In human men, the AVPR1A gene can affect how likely they are to pair bond and the quality of their relationships. In fact, a recent study showed that men with a particular AVPR1A variant are twice as likely as men without it to remain unmarried or when married, twice as likely to report a recent crisis in their marriage. Spouses of men with the variant also express more dissatisfaction in their relationships than do those of men without it.
Sex on the brain
Satisfying relationships have consistently featured as an aspect that makes humans’ lives meaningful. However, while researchers have shown that supportive and close relationships promote health and well-being, studies on sexuality have been strikingly absent (according to a 2018 article). Sexuality is arguably a key factor that distinguishes romantic relationships from other types of close relationships.
There is more to sex than physical pleasure. One group of researchers in 2018 wanted to explore the role intimacy had on sex and orgasm (for this study, researchers defined intimacy as the experience of strong feelings of closeness, connectedness, and bonding). The study found that higher levels of intimacy are associated with higher sexual desire, which also increases the likelihood of sex to occur between partners. It was also found that couples were more likely to enjoy sex following an increase in intimacy. Who would have guessed that being emotionally intimate with your partner could lead to better sex?
So, is love an evolutionary advancement that pumps feel-good chemicals into our brains to aid in the survival of our species? Well maybe it started out that way, but love has grown into something far bigger than that in human society. Love is a feeling that is universally sought after, regardless of whether the union results in children and regardless of sexuality or gender. Even though it’s never perfect and may end in heartbreak, we continuously search to find meaningful relationships that will bring excitement and happiness into our lives. Throughout human history, one sentiment rings true: love is the most perplexing and irrational feeling yet one of the greatest pleasures humans have in their short lifetimes.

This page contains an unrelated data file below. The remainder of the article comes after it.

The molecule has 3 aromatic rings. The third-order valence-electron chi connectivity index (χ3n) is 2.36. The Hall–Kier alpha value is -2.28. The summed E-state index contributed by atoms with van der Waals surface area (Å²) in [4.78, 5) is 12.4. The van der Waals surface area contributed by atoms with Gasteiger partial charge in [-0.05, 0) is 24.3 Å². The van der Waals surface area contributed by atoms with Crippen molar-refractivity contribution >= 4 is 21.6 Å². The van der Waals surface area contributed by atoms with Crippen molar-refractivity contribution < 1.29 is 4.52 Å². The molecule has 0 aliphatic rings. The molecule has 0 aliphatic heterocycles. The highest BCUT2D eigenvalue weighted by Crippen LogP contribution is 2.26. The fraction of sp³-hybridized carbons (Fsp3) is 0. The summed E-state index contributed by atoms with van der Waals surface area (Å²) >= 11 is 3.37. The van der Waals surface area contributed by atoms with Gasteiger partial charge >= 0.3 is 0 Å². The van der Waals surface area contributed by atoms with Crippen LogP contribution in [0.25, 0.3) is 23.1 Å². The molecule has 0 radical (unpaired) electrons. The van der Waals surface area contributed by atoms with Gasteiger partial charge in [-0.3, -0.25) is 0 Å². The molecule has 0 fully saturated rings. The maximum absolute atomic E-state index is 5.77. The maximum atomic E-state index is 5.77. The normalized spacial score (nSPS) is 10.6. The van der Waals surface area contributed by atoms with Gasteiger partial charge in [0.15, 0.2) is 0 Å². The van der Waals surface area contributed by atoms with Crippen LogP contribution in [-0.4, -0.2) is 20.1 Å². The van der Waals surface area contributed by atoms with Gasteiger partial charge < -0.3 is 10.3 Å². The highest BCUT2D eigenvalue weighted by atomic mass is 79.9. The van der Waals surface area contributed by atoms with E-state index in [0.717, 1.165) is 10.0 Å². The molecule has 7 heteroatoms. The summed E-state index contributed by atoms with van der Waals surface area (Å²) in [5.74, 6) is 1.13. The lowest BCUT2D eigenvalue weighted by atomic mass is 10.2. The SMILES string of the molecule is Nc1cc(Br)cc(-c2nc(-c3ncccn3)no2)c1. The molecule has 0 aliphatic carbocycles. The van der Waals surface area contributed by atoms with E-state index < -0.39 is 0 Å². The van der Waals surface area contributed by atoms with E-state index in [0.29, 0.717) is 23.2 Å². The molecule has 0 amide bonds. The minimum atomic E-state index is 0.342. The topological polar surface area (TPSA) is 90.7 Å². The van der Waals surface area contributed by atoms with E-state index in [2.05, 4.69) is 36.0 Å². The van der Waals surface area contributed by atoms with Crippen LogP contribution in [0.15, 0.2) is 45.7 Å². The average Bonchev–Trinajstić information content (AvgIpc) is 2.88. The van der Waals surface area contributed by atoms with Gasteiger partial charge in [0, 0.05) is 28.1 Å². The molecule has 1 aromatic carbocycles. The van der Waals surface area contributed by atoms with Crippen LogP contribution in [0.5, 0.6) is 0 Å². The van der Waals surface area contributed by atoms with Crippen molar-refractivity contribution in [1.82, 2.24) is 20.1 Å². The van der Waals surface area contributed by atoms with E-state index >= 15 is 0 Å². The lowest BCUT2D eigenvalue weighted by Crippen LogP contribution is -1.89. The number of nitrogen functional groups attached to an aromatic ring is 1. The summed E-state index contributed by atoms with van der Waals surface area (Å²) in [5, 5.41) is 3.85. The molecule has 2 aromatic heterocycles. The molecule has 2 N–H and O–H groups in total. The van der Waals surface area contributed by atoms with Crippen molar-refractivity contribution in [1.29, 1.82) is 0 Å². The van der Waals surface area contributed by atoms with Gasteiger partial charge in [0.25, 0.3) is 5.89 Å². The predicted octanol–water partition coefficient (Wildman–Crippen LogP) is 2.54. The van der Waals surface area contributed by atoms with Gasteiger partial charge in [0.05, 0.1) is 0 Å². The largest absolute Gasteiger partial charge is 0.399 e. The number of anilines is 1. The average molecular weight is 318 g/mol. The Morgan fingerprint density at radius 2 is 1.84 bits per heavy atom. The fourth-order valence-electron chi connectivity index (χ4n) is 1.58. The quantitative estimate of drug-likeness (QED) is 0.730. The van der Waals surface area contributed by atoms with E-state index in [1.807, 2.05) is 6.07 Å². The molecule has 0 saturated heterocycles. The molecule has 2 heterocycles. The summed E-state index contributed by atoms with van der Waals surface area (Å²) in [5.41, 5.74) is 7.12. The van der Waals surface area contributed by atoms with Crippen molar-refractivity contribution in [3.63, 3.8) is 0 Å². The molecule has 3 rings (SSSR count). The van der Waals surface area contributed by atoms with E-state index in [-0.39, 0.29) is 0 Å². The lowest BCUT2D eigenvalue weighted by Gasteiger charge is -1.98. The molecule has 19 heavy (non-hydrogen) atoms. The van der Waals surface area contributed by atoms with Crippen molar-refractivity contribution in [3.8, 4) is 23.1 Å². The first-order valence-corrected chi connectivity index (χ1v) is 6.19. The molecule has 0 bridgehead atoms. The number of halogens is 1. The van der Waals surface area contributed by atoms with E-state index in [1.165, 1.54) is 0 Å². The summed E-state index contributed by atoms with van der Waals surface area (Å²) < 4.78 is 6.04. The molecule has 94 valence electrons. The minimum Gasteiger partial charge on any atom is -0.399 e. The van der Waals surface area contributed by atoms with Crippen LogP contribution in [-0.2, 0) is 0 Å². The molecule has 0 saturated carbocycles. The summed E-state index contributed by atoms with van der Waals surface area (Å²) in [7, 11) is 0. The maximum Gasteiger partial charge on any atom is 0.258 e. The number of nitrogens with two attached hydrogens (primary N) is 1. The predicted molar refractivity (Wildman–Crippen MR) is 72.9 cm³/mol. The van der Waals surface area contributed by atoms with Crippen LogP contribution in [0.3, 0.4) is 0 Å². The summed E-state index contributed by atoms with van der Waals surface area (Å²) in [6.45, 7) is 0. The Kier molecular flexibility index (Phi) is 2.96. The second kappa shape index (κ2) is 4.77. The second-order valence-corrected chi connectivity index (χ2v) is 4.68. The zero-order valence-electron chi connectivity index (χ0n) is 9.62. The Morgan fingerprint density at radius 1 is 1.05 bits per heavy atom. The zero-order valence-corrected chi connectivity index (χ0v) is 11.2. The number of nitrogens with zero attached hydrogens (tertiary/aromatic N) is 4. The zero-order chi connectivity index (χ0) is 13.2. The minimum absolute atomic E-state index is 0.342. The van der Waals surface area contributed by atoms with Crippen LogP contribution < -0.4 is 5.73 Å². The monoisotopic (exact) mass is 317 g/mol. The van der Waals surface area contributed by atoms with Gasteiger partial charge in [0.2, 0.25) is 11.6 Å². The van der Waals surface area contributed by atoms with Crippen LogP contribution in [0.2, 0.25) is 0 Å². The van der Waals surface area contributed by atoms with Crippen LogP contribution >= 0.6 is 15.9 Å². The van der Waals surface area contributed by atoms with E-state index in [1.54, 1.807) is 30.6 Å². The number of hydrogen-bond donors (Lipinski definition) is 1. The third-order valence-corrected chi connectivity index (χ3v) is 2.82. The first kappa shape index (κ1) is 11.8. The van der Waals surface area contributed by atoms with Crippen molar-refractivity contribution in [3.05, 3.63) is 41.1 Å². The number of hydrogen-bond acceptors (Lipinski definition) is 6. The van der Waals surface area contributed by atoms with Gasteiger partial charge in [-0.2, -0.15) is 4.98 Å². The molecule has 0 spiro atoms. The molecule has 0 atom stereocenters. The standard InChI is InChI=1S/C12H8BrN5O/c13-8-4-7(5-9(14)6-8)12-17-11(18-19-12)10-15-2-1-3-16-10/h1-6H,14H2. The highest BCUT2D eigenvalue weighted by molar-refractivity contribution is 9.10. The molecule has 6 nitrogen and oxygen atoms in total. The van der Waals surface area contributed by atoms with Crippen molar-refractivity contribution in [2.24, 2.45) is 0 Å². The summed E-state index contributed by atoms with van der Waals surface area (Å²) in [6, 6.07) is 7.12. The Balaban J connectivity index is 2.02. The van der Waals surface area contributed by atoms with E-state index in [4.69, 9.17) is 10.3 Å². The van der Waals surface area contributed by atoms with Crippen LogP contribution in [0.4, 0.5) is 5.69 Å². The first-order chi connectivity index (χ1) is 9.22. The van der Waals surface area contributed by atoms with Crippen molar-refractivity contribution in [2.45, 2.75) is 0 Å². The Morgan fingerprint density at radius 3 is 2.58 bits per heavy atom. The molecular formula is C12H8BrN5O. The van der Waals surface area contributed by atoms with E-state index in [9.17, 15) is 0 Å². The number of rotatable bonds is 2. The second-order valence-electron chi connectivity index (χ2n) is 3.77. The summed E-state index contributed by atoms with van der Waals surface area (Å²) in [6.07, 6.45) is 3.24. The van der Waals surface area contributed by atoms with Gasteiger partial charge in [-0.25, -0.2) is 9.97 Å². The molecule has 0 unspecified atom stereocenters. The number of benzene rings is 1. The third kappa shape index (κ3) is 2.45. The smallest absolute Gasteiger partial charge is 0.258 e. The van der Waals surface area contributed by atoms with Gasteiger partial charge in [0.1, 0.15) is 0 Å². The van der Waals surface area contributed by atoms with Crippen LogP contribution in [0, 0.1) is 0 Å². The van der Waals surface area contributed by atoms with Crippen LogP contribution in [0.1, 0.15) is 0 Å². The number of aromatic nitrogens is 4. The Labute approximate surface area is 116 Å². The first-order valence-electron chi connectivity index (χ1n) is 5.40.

Fisher, H. E., Aron, A., & Brown, L. L. (2006). Romantic love: a mammalian brain system for mate choice. Philosophical transactions of the Royal Society of London. Series B, Biological sciences, 361(1476), 2173–2186. https://doi.org/10.1098/rstb.2006.1938
Impett, E. A., & Muise, A. (2018). The sexing of relationship science: Impetus for the special issue on sex and relationships. Journal of Social and Personal Relationships, 35(4), 433–439. https://doi.org/10.1177/0265407517752277
van Lankveld, J., Jacobs, N., Thewissen, V., Dewitte, M., & Verboon, P. (2018). The associations of intimacy and sexuality in daily life: Temporal dynamics and gender effects within romantic relationships. Journal of Social and Personal Relationships, 35(4), 557–576. https://doi.org/10.1177/0265407517743076
Young, Larry. (2009). Being Human: Love: Neuroscience reveals all. Nature. 457. 148. 10.1038/457148a.